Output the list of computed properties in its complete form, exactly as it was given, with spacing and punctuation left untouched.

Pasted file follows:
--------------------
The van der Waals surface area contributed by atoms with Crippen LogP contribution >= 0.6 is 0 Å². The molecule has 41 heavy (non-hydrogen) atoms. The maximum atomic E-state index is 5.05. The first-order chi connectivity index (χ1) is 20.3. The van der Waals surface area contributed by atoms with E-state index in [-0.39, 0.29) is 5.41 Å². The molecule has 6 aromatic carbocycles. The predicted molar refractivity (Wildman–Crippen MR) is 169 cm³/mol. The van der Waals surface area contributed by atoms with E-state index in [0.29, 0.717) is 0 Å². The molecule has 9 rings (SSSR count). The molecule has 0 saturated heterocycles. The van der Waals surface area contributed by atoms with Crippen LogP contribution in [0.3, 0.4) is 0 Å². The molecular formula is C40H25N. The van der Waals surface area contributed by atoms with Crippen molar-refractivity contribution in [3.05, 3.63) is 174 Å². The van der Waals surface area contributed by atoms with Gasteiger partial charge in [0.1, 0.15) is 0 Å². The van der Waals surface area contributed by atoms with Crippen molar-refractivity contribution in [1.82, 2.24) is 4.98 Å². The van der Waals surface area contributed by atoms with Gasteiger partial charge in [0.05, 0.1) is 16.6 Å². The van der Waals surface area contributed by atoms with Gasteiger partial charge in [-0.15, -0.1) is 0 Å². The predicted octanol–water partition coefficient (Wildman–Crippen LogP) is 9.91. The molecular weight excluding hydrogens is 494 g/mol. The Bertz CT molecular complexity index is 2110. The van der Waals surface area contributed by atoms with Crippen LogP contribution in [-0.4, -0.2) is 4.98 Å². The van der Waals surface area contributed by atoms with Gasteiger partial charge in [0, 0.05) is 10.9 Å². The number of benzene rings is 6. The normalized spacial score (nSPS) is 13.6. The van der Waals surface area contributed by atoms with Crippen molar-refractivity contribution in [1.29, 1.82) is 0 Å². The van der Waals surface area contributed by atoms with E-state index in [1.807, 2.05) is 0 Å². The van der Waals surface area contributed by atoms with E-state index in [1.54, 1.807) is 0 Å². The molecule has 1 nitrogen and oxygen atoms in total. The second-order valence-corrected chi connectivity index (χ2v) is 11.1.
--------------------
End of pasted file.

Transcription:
The van der Waals surface area contributed by atoms with Crippen LogP contribution >= 0.6 is 0 Å². The molecule has 41 heavy (non-hydrogen) atoms. The maximum atomic E-state index is 5.05. The first-order chi connectivity index (χ1) is 20.3. The van der Waals surface area contributed by atoms with E-state index in [-0.39, 0.29) is 5.41 Å². The molecule has 6 aromatic carbocycles. The predicted molar refractivity (Wildman–Crippen MR) is 169 cm³/mol. The van der Waals surface area contributed by atoms with E-state index in [0.29, 0.717) is 0 Å². The molecule has 9 rings (SSSR count). The molecule has 0 saturated heterocycles. The van der Waals surface area contributed by atoms with Crippen LogP contribution in [0.3, 0.4) is 0 Å². The molecular formula is C40H25N. The van der Waals surface area contributed by atoms with Crippen molar-refractivity contribution in [3.05, 3.63) is 174 Å². The van der Waals surface area contributed by atoms with Gasteiger partial charge in [0.1, 0.15) is 0 Å². The van der Waals surface area contributed by atoms with Crippen molar-refractivity contribution in [1.82, 2.24) is 4.98 Å². The van der Waals surface area contributed by atoms with Gasteiger partial charge in [0.05, 0.1) is 16.6 Å². The van der Waals surface area contributed by atoms with Gasteiger partial charge in [-0.15, -0.1) is 0 Å². The predicted octanol–water partition coefficient (Wildman–Crippen LogP) is 9.91. The molecular weight excluding hydrogens is 494 g/mol. The Bertz CT molecular complexity index is 2110. The van der Waals surface area contributed by atoms with Crippen LogP contribution in [-0.4, -0.2) is 4.98 Å². The van der Waals surface area contributed by atoms with Gasteiger partial charge in [0, 0.05) is 10.9 Å². The number of benzene rings is 6. The normalized spacial score (nSPS) is 13.6. The van der Waals surface area contributed by atoms with Crippen molar-refractivity contribution in [1.29, 1.82) is 0 Å². The van der Waals surface area contributed by atoms with E-state index in [1.807, 2.05) is 0 Å². The van der Waals surface area contributed by atoms with E-state index in [1.54, 1.807) is 0 Å². The molecule has 1 nitrogen and oxygen atoms in total. The second-order valence-corrected chi connectivity index (χ2v) is 11.1.